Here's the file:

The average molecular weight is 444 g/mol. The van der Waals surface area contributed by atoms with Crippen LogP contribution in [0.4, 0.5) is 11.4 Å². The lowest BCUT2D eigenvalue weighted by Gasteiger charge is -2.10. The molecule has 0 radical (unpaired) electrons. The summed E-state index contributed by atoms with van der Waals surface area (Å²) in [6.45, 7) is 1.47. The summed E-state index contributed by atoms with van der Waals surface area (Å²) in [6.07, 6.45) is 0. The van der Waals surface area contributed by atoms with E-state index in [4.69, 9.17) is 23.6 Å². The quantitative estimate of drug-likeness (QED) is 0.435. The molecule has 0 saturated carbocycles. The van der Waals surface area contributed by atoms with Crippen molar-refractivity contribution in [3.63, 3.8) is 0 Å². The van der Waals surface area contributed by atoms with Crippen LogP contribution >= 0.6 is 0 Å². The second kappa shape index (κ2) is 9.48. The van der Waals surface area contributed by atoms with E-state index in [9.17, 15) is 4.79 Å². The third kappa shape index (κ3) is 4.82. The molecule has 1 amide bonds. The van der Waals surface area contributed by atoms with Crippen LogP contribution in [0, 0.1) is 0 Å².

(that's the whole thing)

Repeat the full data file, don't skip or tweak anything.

The average molecular weight is 444 g/mol. The van der Waals surface area contributed by atoms with Crippen LogP contribution in [0.4, 0.5) is 11.4 Å². The lowest BCUT2D eigenvalue weighted by Gasteiger charge is -2.10. The molecule has 0 radical (unpaired) electrons. The summed E-state index contributed by atoms with van der Waals surface area (Å²) in [6.45, 7) is 1.47. The summed E-state index contributed by atoms with van der Waals surface area (Å²) in [6.07, 6.45) is 0. The van der Waals surface area contributed by atoms with E-state index in [4.69, 9.17) is 23.6 Å². The quantitative estimate of drug-likeness (QED) is 0.435. The molecule has 0 saturated carbocycles. The van der Waals surface area contributed by atoms with Crippen molar-refractivity contribution in [3.63, 3.8) is 0 Å². The van der Waals surface area contributed by atoms with Crippen LogP contribution >= 0.6 is 0 Å². The second kappa shape index (κ2) is 9.48. The van der Waals surface area contributed by atoms with E-state index in [9.17, 15) is 4.79 Å². The third kappa shape index (κ3) is 4.82. The molecule has 1 amide bonds. The van der Waals surface area contributed by atoms with Crippen LogP contribution in [0, 0.1) is 0 Å².